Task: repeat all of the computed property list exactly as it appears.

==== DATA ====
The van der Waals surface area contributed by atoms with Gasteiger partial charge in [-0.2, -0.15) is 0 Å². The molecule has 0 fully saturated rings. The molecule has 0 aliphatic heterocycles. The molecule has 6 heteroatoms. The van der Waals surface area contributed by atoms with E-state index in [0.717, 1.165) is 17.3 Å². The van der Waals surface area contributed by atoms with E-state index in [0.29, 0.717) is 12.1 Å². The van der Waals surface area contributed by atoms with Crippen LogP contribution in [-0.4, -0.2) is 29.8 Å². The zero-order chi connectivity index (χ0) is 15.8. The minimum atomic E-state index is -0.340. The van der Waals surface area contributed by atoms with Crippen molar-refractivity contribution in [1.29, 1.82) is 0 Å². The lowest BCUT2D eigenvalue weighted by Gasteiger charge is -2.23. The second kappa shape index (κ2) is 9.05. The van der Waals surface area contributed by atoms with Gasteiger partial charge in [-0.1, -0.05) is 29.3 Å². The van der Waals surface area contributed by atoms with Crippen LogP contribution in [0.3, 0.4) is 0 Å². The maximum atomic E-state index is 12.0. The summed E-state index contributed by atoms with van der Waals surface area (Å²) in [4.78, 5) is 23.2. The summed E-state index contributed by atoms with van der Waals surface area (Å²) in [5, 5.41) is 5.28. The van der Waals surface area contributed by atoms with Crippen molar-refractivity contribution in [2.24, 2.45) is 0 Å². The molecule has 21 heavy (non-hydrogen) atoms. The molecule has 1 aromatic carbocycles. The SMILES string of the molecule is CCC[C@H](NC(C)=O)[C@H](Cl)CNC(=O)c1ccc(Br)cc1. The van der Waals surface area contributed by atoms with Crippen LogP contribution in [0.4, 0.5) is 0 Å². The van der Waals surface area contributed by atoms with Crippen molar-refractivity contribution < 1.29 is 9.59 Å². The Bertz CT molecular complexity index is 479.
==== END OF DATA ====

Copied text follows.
The van der Waals surface area contributed by atoms with Gasteiger partial charge in [-0.2, -0.15) is 0 Å². The molecule has 0 fully saturated rings. The molecule has 0 aliphatic heterocycles. The molecule has 6 heteroatoms. The van der Waals surface area contributed by atoms with E-state index in [0.717, 1.165) is 17.3 Å². The van der Waals surface area contributed by atoms with E-state index in [0.29, 0.717) is 12.1 Å². The van der Waals surface area contributed by atoms with Crippen LogP contribution in [-0.4, -0.2) is 29.8 Å². The zero-order chi connectivity index (χ0) is 15.8. The minimum atomic E-state index is -0.340. The van der Waals surface area contributed by atoms with Crippen molar-refractivity contribution in [1.29, 1.82) is 0 Å². The lowest BCUT2D eigenvalue weighted by Gasteiger charge is -2.23. The second kappa shape index (κ2) is 9.05. The van der Waals surface area contributed by atoms with Gasteiger partial charge in [-0.1, -0.05) is 29.3 Å². The van der Waals surface area contributed by atoms with Crippen LogP contribution in [0.3, 0.4) is 0 Å². The maximum atomic E-state index is 12.0. The summed E-state index contributed by atoms with van der Waals surface area (Å²) in [4.78, 5) is 23.2. The summed E-state index contributed by atoms with van der Waals surface area (Å²) in [5, 5.41) is 5.28. The van der Waals surface area contributed by atoms with Crippen molar-refractivity contribution in [2.24, 2.45) is 0 Å². The molecule has 21 heavy (non-hydrogen) atoms. The molecule has 1 aromatic carbocycles. The SMILES string of the molecule is CCC[C@H](NC(C)=O)[C@H](Cl)CNC(=O)c1ccc(Br)cc1. The van der Waals surface area contributed by atoms with Crippen LogP contribution in [0.4, 0.5) is 0 Å². The van der Waals surface area contributed by atoms with Crippen molar-refractivity contribution < 1.29 is 9.59 Å². The Bertz CT molecular complexity index is 479.